Mohamed Salah's current contract ends in the summer of 2023. Sky Sports News' Vinny O'Connor explains how Salah's ambitions and Liverpool's wage structure are important factors in negotiations over an extension - and why a deal would be sporting director Michael Edwards' biggest success.
Sunday 19 December 2021 20:02, UK
Mohamed Salah is in contract negotiations with Liverpool, with just 18 months left on his current deal.
Liverpool boss Jurgen Klopp has appeared relatively calm about the situation, saying this week: "What we all want is clear… and things like this take time."
But what are the key factors at play from the perspective of the club and the player? And what needs to be done for the extension to happen?
Sky Sports News reporter Vinny O'Connor, who covers the club closely, explains the situation…
First and foremost this is not just about money. Salah is still ambitious, with his hunger to win undiminished.
At some point this is a Liverpool squad that will need refreshing. Roberto Firmino is now 30 years of age, Sadio Mane is 29, Jordan Henderson is 31, Thiago Alcantara is 30, Virgil van Dijk is 30, and Fabinho is 28.
Salah will want to see that there's a continued commitment from the club to add quality to what they have got, with the intention of maintaining Liverpool's ability to challenge for titles.
Salah is now an all-time Liverpool great as a Premier League and Champions League winner. His goal against AC Milan in the Champions League on Tuesday night took his tally to 20 goals in 21 games in all competitions this season.
So, in terms of the wage he can command, his market value is as high as it has ever been.
He's been labelled as the best player in the world on current form, yet currently, he's reportedly the fifth highest-paid footballer globally.
He was top earner at Liverpool until Van Dijk signed his new contract. Now the figures being talked about around a new deal are in the region of £300,000 a week.
Salah's current contract expires in 2023. It makes sense, at the age of 29, with this being potentially the biggest contract of his career, that he would want a deal that reflects his status in the game.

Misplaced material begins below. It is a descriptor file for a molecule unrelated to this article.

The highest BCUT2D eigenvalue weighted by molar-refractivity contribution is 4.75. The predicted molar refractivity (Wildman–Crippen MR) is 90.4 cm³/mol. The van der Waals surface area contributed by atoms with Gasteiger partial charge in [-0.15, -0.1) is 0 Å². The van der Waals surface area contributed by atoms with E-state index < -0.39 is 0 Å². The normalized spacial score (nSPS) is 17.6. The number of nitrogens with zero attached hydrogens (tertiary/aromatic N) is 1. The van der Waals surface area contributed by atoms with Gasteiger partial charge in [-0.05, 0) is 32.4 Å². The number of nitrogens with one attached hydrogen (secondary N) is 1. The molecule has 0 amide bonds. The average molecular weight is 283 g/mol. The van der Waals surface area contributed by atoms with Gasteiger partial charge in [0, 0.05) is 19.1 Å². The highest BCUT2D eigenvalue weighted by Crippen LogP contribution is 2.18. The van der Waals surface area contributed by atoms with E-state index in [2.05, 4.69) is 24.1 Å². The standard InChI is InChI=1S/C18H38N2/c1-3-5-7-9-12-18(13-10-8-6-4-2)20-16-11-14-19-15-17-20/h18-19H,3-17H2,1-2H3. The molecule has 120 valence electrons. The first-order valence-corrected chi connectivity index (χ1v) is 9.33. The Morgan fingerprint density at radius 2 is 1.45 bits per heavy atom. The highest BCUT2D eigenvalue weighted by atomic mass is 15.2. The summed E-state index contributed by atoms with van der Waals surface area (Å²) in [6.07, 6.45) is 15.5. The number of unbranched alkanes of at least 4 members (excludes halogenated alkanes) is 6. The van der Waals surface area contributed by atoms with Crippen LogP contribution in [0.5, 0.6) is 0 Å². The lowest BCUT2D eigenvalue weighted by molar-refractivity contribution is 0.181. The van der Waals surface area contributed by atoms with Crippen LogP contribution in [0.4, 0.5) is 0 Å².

At the same time, he wants to stay at Liverpool. He told Sky Sports in October he would like to spend the rest of his career at the club.
"If you ask me, I would love to stay until the last day of my football career, but I can't say much about that - it's not in my hands. It depends on what the club want, not on me," he said.
He has a strong relationship with Jurgen Klopp and he's settled in the Liverpool dressing room.
Even when linked with Barcelona, while flattered, he said he's happy at Liverpool and at the moment prefers to stay in the Premier League as it is the strongest league in the world.
But there was a broad hint in that Sky Sports interview he needs to feel the love from the Liverpool hierarchy and he followed that up again this week.
In an interview with Egypt's MBC Masr, Salah reiterated while he wants to extend his Anfield contract, Liverpool's owners have an issue to solve.
"Your financial value shows how much the club appreciates you and that they are ready to do anything for you to stay," he said.
When Jurgen Klopp was asked about this he responded: "Extending a contract with a player like Mo is not something where you meet for a cup of tea and find an agreement. That's completely normal.
"Mo is fine, I am fine. What we all want is clear and things like this need time."
There is goodwill on both sides to reach an agreement on a new contract.
Ideally, Liverpool would like to get this done before it gets to the stage where Salah goes into the final year of his current deal without securing his future beyond that.
From the club's perspective, they need to find the magic figure that confirms Salah's status among the elite of world football, while being mindful of their wage structure and not upsetting that.
They are also operating in a transfer market where the financial clout of Real Madrid and Barcelona has been drastically reduced, which in turn, reduces the chances of pushing up a potential transfer fee as high as possible if it looks as though an agreement is not going to be reached.
At the same time, with Salah's contract running down, there is potential in the future for clubs to better the wage offer coming from Liverpool if it gets to the stage where he's likely to be available on a free transfer.
Michael Edwards has got so much right in his time as the club's sporting director, especially when it comes to tough negotiations.
Before he leaves in the summer, securing Salah's long-term future at the club could be his biggest success of his time at Anfield.
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